Can C&C Group investments reverse US cider woes?

By Rachel Arthur

- Last updated on GMT

C&C Group cider Woodchuck

Related tags Cider

C&C Group believes the opening of a new cidery in August, product innovations and better sales execution will help boost performance of Woodchuck, its main US hard apple cider brand. 

In May 2014 the group admitted that – despite sitting in a growing sector – the brand had ‘gone backwards.’

C&C Group’s US volume went down 16.2% between September 1 and November 30 – an improvement on the first half but ‘still some way from a return to growth.’ But the drinks manufacturer appears to remain upbeat on the prospects of the US market.

Weaker than expected’ trading performance

For its third quarter trading, C&C Group reported ‘weaker than expected trading conditions,’ and a revised operating profit for the year of €115m ($133m) euros. C&C shares fell around 10% following the announcement.

In Ireland volume was down 3.4% in the quarter (excluding Gleesons); in Scotland it was down 2.4% (without Wallaces). The English and Wales cider volume was down 9.8% with net revenue down 18.2%.

C&C Group’s main US hard apple cider brand Woodchuck struggled with falling sales in 2013/14 following the entry of AB InBev into the category with Jonny Appleseed.

Phil Carroll, analyst, Shore Capital, branded the group’s overall performance ‘disappointing’ but agrees the US cider market still holds potential for the group.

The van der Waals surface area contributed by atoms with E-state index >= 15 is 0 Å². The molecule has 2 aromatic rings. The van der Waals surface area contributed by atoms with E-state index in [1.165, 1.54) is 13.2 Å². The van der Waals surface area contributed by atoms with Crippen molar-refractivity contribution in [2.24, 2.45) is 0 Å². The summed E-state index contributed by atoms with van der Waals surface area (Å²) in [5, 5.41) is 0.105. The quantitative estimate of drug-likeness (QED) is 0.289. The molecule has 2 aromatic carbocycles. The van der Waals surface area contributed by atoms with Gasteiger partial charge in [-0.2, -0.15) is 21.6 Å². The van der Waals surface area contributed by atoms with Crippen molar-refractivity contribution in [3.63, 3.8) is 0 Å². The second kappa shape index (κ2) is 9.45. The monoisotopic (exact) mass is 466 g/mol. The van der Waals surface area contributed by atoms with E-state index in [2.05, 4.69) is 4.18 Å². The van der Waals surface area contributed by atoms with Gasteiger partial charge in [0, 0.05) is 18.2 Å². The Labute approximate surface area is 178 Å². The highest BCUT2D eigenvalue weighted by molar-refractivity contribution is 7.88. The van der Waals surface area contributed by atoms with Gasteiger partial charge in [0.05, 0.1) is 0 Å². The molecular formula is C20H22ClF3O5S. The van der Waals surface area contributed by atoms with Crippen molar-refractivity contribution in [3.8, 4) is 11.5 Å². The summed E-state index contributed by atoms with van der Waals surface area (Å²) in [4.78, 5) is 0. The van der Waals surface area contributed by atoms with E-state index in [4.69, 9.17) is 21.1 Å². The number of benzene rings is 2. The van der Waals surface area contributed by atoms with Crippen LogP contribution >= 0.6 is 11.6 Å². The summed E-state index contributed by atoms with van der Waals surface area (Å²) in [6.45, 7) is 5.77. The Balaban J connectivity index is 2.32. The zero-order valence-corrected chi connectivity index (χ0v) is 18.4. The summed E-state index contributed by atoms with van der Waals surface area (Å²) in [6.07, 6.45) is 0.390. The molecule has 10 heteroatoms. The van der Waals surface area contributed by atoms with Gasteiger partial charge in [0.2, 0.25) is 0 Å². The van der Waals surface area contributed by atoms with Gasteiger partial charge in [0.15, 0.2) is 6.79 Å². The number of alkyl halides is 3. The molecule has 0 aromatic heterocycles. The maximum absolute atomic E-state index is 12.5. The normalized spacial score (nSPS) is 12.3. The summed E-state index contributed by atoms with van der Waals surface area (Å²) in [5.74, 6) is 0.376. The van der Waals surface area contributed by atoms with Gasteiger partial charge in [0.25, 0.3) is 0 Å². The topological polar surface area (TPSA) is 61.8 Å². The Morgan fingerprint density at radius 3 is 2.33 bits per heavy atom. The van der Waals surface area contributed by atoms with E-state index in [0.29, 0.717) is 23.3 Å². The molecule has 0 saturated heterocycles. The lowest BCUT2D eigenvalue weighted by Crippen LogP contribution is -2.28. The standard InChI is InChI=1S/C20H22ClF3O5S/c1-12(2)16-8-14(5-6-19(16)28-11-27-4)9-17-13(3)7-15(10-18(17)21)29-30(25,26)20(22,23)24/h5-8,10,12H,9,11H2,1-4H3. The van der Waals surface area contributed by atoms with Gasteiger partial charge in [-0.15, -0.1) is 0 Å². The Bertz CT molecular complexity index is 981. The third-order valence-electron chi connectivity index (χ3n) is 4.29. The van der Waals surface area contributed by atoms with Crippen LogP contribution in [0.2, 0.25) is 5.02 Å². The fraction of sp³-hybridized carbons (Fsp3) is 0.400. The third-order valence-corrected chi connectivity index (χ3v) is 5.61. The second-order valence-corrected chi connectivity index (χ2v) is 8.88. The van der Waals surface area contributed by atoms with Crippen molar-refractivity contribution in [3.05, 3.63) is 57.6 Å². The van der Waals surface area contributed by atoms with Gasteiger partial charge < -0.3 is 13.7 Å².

“One element is the cider category itself: does that have legs? I would suggest there is a growth story in the cider category. It generally has appeal, a sweeter taste profile, ingredients we can appreciate easily. Cider’s got growth potential; it’s extremely small but growing rapidly,” ​he said.

“The issue you’ve got is the competition.

“I can see why they’re optimistic, the market has potential. The trick from here is for them to get hold of that potential.”

He warns that the company is unlikely to report improving trends from the US business until Q2 FY 2016 at the earliest.

Scottish stronghold shaken?

Beyond FY15, C&C Group says it anticipates its core markets of Ireland and Scotland to remain resilient thanks to multi-beverage operating models.

However, volume (excluding Wallaces) in the period was down 2.4%. (Despite this, Tennent’s export market fared well, up 62.1%).

“The performance in what has so far been the more resilient Scottish and Irish markets has been subdued in both the third quarter and Christmas season,”​ said Carroll.

He added that Scotland’s change in drink-driving alcohol limits (which, from December, made the legal drink-drive limit lower than elsewhere in the UK) is likely to hit future results as well.

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